The importance of having your monitor correctly set up cannot be over emphasised, it's your window to the world.
A profiled monitor is the most important step in getting good results either for printing or for use on the web and seeing others work in the correct manner. Given a correctly profiled monitor the generic printer profiles will show a distinct improvement and with custom print profiles an even better result.
Ideally you should use a calibration tool such as the ColorVision's Spyder 2 Pro which has become an industry standard and follow the instructions to the letter. However at about £200 this is quite an investment for the average hobbyist, there are less expensive calibration devices such as the new Pantone range starting at about £60 that will give reasonable results.
Aldridge Photographic Society has a Spyder 2Pro Studio calibration tool for the use of it's members, please contact a committee member for details.
You can do a visual calibration on a PC using Adobe Gamma, this comes packaged with Photoshop, or on a Mac the Apple Display Calibrator Assistant. As I suspect the majority of members are using PC's I'll concentrate on Adobe Gamma.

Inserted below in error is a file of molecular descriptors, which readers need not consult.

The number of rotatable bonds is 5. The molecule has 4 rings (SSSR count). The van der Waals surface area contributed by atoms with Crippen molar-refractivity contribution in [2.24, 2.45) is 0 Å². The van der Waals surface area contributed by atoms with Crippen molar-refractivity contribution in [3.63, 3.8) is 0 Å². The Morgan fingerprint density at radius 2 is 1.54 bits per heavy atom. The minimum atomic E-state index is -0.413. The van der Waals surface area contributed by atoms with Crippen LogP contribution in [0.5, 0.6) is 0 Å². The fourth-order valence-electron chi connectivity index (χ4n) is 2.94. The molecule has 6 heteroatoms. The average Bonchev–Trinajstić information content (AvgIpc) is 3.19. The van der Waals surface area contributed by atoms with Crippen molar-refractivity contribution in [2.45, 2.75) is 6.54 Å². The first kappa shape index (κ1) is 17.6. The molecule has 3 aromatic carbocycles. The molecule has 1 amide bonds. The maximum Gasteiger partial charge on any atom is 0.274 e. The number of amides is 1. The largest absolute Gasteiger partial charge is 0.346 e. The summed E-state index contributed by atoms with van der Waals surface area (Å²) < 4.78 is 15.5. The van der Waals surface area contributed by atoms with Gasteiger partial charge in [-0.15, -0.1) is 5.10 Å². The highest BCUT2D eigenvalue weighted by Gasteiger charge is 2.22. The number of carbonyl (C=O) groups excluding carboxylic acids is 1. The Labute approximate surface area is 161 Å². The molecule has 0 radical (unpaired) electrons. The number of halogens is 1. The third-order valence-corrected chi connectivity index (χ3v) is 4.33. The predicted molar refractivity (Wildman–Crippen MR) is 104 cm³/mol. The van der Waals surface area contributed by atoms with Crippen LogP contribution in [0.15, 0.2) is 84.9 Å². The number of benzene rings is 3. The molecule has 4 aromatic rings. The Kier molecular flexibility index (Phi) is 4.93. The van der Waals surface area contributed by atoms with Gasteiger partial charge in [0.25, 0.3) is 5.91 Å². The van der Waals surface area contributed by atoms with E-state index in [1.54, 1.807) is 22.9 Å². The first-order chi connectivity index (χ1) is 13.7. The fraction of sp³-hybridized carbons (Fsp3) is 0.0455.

Open the Control Panel and select ‘Adobe Gamma', if the icon for this is not showing open Program files/Adobe/Calibration.
Select the Assistant radio button
If you have a profile supplied by your monitor manufacturer, these are found in the ICM Color Profiles folder, select the appropriate one and click ‘Load'. If there is not a dedicated profile select the nearest generic one such as ‘sRGB Color Space Profile'.
Check the ‘Step by Step (Wizard)' button > next
Give the profile you are going to generate a name > next
You will see a box with a white outer and a dark rectangle inside it with another rectangle inside that.
Set the monitor contrast to it's highest setting.
Now adjust the brightness so that the inner box is as dark as possible without going completely black and keeping the outer white frame bright. > next
In the phosphors box keep the setting generated by your setting in step 3 > next
Deselect the ‘View single Gamma only' box. Three boxes with a central box will appear, one for each colour channel.
Use the sliders under each channel box to make the center box fade into the outer box, squinting slightly can help determine when this happens.
Now select ‘Windows Default Gamma' 2.2 in the gamma box. > next
Now set the white point, a figure of 6500K > next
In this screen leave the setting at ‘Hardware White Point' > next
This screen shows before and after radio buttons. Check ‘Finish'
Finally remember monitors change quite quickly so get into the habit of adjusting it regularly. A CRT should be done weekly, and LCD monthly.